The number of households owning their home has fallen since the peak of the U.S. property bubble in 2006, Pew found, while the percentage of households renting rose to nearly 37% last year from just over 31% in 2006. The 2016 rate is slightly less than the 37% in 1965. “Certain demographic groups — such as young adults, nonwhites and the lesser educated — have historically been more likely to rent than others,” Pew found. “However, rental rates have also increased among some groups that have traditionally been less likely to rent, including whites and middle-aged adults.”
Adults younger than 35 continue to be the most likely of all age groups to rent. In 2016, 65% of all households headed by people younger than 35 were renting, up from 57% a decade earlier. Last year, 41% of households headed by someone aged 35 to 44 were renting, up from 31% of all households in 2006. Rental households headed by someone aged 45 to 64 rose to 22% of all households in 2006 from 28% in 2016. But among baby boomers and the oldest Americans — those 65 or older — the rental rate remained steady at around 20%.
One reason so many people are renting: Only 45% of renters on average can afford the payments on a median-priced home in their area, according to a report on the state of housing from Harvard University’s Joint Center for Housing Studies released last June. Buying a house is even more out of reach for renters in expensive markets such as the West Coast, the Northeast and Florida. In these parts of the country, as few as 10% of renters could afford the mortgage payments if they bought a home, the report found. Economists recommend spending no more than 30% of gross income on housing.
SQUALID dumps including completely unliveable houses are up for sale as the real estate market prepares for a “Super Saturday” of auctions.
The number of houses advertised for sale in Sydney is on a three-year high, reflecting a boom of 13 per cent since this time last year.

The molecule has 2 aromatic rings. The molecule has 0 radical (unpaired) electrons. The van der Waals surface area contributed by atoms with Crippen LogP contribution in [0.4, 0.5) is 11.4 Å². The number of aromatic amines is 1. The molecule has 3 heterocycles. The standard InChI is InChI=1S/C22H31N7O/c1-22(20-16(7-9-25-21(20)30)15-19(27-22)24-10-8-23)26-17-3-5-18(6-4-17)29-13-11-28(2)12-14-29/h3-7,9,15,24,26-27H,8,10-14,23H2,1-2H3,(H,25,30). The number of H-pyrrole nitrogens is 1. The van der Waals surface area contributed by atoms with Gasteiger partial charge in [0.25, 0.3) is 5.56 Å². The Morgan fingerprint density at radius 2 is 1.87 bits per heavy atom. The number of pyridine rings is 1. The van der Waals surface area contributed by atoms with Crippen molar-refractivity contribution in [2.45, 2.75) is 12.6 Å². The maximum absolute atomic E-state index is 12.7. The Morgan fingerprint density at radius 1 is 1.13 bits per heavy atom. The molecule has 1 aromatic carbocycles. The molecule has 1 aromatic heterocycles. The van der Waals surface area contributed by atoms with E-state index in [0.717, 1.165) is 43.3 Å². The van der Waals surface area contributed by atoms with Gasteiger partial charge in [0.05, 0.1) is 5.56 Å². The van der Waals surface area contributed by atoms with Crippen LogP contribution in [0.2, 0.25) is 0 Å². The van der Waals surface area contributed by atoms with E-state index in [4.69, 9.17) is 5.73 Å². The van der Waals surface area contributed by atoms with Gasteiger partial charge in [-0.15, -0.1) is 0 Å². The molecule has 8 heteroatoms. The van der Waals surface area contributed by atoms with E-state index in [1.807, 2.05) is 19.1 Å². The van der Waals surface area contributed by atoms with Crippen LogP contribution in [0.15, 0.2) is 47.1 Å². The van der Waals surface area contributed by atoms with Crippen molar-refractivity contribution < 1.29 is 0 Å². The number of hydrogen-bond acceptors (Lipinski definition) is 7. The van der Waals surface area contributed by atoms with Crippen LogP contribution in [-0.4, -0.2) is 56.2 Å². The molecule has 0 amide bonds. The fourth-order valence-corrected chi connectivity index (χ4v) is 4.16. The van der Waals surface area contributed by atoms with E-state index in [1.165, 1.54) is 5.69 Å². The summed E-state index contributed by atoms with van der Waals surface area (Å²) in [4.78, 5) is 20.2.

The larger selection of properties means buyers are “less likely to be blown out of the water by whopping great bids”, the Daily Telegraph reported.
And there is less competition for complete “fixer uppers”, crumbling, derelict old houses ready to be snapped up by brave renovators.
Real Estate Institute of NSW president John Cunningham said buyers could compete for homes this weekend with the pressure easing off a previously crowded field for a handful of homes.
Investors had begun to withdraw from purchases as banks restricted investment loans. This put ordinary buyers in a stronger position to negotiate deals for houses with defects.
More deals here:
Two new listings in La Jolla in two days!
The fourplex is 313-319 Nautilus, which is just seven doors up from the world-famous Windansea Beach. They are similar 1-bedroom units, built in 1951 and recently renovated. The rents range from $2,000 to $2,195 per month on annual leases.
It’s not even a 3 cap, so investors would have to appreciate the land value and proximity to the beach to make it worth it for them. But there has been so much development nearby, we think the eventual buyer will tear it down and build new.
List price is $2,350,000, which is the appraised value.
Here is the property manager’s interior tour:
Beautiful remodeled one bedroom cottage steps to beach in best area of Windansea. Designer upgrades include tiled bath and kitchen- new fixtures, cabinets, counters and new stove, fridge, microwave and dishwasher plus all new flooring. This immaculate cottage is bright and sunny and comes with a Garage included. The unit has high open beam ceilings.
Big-money investors are entering the real estate space, though not in California yet – but it’s just a matter of time.
Notorious R.O.B. explores whether there would be much difference between selling to an investor, and selling with a realtor on the open market:
But he also brings up a curious thought – what if the investors re-sell the house, and carry the financing for the buyer? An excerpt:
Longtime readers know that I think the most interesting possibility is that companies like Opendoor, Offerpad, and others are looking at revolutionizing the home financing process by offering direct seller financing to buyers. That was premised on the idea that these guys would resell their loans as private label RMBS.
What if they figure out a way to just hold on to the loans and service them directly in some fashion?
If investors were selling re-conditioned homes and offering to self-finance the purchase, they could bring in a whole new set of homebuyers that can’t get a loan now. They wouldn’t finance just anybody, but they could pick up those who get left out of the current mortgage guidelines for silly reasons. If they had sensible guidelines, they could even become the go-to lender – you just have to buy their house, at their price, to get their financing!
Creating a new buyer pool could keep the party going for a few more years!
Read Rob’s article here: